Oddly enough the role of the bridegroom, whom one would surely imagine as the leading tenor in a conventional opera, is entirely a spoken one. The remainder of the principal protagonists are allowed to sing as appropriate, and clearly enjoy the melodic lines they are given. At an early stage there is even a duet for two women which opens the second scene. This is beautifully delivered here by Miriam Ritter and Cornelia Berger. The trio for the three grieving women towards the end of Act Two is a real gift for Ritter, Banu Böke and Dalia Schaechter. Among the other singers Thomas Laske does what he can with a rather unsympathetic character. The strongly sung Joslyn Rechter presents the bullying maid as thoroughly unpleasant. Annika Boos manages her coloratura lines with some aplomb. Ingeborg Wolff in a triple role is costumed identically as a bag lady throughout, which does not help her to achieve distinction between her various incarnations. Gregor Henze and Stephan Ullrich dovetail their spoken lines into the orchestration with style. There are a number of smaller roles, not credited on the DVD cover, which are well taken by individual members of the chorus.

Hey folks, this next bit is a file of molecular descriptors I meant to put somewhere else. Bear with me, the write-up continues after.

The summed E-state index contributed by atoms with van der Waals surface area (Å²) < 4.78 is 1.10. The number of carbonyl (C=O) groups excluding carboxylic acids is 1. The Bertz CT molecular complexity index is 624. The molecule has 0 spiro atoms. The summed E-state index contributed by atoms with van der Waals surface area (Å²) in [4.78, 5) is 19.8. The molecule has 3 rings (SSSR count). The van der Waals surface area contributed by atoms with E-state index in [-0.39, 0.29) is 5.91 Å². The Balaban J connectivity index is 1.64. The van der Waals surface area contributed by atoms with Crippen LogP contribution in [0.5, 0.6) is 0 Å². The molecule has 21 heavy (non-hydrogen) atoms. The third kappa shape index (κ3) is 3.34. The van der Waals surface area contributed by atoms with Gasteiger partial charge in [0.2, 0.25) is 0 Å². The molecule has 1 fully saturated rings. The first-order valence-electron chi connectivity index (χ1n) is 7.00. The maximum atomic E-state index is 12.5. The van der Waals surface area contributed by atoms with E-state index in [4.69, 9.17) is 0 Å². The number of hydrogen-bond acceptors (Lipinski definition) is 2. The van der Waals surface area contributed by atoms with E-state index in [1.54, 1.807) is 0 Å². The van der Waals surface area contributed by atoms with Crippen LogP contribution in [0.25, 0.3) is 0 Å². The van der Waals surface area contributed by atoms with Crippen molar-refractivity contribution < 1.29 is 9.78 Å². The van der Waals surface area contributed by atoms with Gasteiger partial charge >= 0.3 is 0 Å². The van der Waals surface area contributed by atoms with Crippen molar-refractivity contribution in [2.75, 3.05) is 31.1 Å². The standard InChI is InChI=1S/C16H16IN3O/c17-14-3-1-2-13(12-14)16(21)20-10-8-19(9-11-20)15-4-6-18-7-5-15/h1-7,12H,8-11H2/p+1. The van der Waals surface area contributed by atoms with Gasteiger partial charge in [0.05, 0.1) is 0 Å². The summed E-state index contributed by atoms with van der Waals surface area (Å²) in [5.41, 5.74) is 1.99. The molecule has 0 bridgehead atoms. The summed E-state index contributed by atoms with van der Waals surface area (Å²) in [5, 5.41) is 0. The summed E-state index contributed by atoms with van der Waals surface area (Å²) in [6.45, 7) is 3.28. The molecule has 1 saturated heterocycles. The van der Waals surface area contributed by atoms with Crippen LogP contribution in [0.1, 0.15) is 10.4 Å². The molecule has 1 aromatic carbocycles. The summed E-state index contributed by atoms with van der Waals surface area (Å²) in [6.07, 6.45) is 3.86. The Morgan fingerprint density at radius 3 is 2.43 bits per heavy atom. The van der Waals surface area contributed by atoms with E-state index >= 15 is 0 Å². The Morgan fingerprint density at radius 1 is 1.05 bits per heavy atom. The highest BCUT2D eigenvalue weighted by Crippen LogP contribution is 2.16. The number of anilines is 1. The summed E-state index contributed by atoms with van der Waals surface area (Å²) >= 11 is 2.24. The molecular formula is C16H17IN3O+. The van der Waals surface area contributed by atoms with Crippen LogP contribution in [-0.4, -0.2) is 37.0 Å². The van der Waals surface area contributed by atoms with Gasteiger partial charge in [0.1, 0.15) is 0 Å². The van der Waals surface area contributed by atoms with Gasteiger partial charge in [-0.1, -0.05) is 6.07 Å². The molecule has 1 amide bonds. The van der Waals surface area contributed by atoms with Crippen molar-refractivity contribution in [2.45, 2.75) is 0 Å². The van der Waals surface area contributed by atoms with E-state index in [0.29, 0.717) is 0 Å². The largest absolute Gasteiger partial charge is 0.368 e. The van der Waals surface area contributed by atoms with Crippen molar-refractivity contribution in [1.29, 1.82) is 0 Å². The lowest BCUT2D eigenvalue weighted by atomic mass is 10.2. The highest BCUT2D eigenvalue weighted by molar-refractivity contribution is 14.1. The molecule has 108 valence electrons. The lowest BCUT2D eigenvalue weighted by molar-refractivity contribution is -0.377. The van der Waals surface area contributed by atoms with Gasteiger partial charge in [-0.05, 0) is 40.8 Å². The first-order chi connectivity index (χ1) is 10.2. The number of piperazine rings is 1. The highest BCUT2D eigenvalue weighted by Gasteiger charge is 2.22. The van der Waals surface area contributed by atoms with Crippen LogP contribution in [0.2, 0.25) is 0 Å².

The staging by Christian von Götz is generally fairly conventional. It follows the outlines of the original Lorca play closely although his insistence on staging the orchestral interludes brings some grating moments. There is a unit set showing a housing tenement at the back. The location is clearly shifted from a rural setting to an urban one while the period appears to be more modern - the costumes particularly so. The result does not jar. The video production is however annoying, continually cutting to the rear of the stage to show conductor and orchestra in action - this not just during the interludes, but during the action as well. The presence of the players on-stage, carefully handled and avoiding interference with the stage action, is rendered more prominent by this camera technique. It becomes aggravating after a while since it distracts from what is happening on stage. This seems to be becoming a new habit among video directors - it dates back to Carlos Kleiber’s video recording of Der Rosenkavalier - and one wishes they would stop it.